The Mouvent TX801 textile printer – described as “durable, compact and accessible”


Jean-Pascal Bobst introduced his company’s new strategy for digital technology, including a new textile printer, to the world’s media at Wetzikon, Switzerland, writes Sean Smyth.

Bobst is the market leader for printing and finishing in many packaging applications and it has been working to develop a digital system since 2009. It designed a very powerful corrugated printing system using Kodak heads and ink, but this has not proved to be a commercial success at its first installations.

The company will now discontinue its relationship with Kodak and instead has decided to develop totally new systems internally, setting up a new venture called Mouvent to do so. Bobst owns 50.1% of the shares in the new company and the rest are owned by Radex, a group of engineers formerly with Graphtec, the Swiss developer of inkjet systems bought by Domino in 2012.

The team has developed a modular approach, creating what they call an inkjet cluster which uses Fujifilm Samba printheads in an easily scalable unit. Each cluster acts independently, meaning it is much simpler for the developers to scale up a system rather than having to create a series of different print bars for various applications and print widths. They claim it delivers very high quality with a short development and implementation time. The plan is to roll out a range of machines, both web- and sheet-fed, across a variety of applications.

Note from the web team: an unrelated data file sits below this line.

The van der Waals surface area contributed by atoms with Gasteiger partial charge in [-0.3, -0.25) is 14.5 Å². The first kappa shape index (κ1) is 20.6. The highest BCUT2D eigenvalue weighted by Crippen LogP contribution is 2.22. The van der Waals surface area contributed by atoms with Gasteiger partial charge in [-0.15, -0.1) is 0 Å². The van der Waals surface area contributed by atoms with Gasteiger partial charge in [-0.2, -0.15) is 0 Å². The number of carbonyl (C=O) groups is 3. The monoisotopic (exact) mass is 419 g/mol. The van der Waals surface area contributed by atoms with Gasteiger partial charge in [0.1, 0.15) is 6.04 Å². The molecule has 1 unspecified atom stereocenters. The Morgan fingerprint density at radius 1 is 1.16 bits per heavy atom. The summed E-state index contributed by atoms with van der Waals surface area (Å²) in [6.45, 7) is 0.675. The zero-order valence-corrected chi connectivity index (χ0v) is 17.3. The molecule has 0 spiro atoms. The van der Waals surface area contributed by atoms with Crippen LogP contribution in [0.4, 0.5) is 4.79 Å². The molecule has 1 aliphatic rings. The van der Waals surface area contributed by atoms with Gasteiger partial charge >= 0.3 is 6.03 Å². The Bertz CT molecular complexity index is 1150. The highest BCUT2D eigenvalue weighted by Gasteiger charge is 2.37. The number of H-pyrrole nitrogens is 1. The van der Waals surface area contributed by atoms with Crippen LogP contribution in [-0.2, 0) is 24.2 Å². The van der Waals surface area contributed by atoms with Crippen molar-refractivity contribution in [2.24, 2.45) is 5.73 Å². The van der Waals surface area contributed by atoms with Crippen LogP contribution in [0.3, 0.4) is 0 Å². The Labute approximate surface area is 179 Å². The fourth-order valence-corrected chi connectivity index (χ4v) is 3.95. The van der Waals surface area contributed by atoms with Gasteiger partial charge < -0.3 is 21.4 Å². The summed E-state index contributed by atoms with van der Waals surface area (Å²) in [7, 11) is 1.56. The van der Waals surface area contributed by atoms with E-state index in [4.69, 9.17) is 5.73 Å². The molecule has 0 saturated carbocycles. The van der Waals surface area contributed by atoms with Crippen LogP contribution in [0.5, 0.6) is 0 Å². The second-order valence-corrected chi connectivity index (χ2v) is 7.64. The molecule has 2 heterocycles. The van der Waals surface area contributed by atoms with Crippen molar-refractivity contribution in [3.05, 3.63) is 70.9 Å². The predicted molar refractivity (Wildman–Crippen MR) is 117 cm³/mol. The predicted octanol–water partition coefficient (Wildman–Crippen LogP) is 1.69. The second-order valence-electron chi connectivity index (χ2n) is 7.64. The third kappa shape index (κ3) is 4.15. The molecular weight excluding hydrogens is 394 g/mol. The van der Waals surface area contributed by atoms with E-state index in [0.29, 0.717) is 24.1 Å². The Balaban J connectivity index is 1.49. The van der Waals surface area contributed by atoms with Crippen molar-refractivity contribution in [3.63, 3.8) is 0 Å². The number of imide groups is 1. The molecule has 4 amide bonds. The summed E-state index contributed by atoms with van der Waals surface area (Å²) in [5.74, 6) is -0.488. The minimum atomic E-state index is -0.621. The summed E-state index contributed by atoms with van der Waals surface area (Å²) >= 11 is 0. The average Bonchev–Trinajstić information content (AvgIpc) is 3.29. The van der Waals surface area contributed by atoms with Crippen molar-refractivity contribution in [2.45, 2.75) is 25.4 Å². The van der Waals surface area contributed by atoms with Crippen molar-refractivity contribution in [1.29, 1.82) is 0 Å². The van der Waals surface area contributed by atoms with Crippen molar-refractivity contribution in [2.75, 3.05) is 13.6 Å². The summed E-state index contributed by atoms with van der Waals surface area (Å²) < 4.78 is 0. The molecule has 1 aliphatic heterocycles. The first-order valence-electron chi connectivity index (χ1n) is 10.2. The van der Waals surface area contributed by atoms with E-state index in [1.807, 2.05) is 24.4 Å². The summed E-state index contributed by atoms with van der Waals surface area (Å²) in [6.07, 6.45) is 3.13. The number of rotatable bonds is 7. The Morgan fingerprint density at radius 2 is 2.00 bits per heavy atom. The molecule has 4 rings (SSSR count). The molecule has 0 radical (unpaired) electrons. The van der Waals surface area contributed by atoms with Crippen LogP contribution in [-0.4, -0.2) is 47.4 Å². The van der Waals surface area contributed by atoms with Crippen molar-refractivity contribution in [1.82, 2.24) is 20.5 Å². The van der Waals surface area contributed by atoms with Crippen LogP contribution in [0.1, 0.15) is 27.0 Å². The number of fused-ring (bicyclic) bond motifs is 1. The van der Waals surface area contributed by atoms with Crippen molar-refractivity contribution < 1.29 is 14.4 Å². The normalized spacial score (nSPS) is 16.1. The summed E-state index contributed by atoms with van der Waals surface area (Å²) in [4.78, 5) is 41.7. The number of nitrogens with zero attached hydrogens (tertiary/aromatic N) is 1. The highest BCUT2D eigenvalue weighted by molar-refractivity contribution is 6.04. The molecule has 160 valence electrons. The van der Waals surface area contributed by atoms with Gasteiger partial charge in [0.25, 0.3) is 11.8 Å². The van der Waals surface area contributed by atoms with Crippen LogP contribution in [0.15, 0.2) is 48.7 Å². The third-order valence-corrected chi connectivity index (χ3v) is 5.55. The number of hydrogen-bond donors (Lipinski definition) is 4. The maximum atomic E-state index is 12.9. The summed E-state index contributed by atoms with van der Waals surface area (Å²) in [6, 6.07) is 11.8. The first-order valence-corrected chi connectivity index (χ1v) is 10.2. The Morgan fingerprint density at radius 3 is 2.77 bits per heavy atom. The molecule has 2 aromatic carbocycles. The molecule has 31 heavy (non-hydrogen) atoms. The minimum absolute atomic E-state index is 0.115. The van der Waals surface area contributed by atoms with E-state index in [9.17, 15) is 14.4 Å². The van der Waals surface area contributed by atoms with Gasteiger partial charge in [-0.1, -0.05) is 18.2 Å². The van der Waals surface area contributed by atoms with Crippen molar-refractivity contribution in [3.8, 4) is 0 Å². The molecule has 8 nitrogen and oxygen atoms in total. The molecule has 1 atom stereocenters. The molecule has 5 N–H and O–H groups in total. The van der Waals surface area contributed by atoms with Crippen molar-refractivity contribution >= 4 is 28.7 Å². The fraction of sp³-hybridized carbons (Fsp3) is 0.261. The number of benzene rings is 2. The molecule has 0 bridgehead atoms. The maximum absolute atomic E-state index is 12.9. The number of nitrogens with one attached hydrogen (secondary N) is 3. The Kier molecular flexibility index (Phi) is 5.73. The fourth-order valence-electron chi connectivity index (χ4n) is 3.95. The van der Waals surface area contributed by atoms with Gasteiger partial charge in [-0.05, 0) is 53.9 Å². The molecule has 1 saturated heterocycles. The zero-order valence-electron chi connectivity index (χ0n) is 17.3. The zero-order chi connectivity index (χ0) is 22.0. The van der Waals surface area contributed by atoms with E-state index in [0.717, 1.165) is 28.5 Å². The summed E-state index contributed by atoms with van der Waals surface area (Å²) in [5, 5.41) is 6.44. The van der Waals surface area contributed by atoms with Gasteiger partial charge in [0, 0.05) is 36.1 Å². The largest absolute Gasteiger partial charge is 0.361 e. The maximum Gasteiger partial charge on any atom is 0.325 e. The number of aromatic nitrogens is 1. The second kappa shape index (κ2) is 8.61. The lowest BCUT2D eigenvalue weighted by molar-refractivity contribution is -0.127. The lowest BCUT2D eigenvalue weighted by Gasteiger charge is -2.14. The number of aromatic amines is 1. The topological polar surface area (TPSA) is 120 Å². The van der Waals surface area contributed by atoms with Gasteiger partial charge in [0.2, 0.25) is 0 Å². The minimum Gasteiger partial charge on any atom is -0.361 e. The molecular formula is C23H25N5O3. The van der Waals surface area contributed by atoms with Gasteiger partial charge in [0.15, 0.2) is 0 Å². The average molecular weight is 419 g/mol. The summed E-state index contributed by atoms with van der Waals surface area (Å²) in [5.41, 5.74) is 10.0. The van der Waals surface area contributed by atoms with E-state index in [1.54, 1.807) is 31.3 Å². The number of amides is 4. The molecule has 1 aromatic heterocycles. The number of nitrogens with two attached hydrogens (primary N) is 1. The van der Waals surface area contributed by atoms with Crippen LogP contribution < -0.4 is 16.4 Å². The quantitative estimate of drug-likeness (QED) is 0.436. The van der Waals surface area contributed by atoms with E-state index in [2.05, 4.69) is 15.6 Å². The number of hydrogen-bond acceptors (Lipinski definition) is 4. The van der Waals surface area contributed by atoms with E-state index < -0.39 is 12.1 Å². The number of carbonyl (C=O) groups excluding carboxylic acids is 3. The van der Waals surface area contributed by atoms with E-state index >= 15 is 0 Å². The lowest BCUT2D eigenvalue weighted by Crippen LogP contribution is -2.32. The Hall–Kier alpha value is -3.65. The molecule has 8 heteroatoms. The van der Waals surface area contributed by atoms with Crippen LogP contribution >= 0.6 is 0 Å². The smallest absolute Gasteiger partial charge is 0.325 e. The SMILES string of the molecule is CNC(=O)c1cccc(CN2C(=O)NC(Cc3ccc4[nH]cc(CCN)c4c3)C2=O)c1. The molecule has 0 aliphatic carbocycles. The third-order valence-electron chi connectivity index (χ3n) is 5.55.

The first machine is the Mouvent TX801 for textile printing, a 1.8m print width 8-colour design that uses a multi-pass scanning mechanism with reactive inks for direct printing at up to 200sqm/hr. There will be further models to follow for the textile sector, promising performance improvements. The other machines presented at the launch were narrow web label presses that will be launched at Labelexpo.

It is refreshing (and incredibly rare) for a company to admit that a technology has not worked as it wanted it to. Bobst quite rightly has a reputation as a premium equipment supplier across pack printing, conversion and finishing. The machines are built to the highest level of Swiss engineering precision, last forever (well, for many, many years), and the company will not provide equipment that does not live up to these very exacting standards. Bobst is the epitome of a conservative Swiss company.

There are not many examples of analogue press suppliers making the successful transition to digital alternative; hopefully this fresh approach with a totally new organisation will prove to be the model to follow.


Sean Smyth is group technical editor at Whitmar Publications.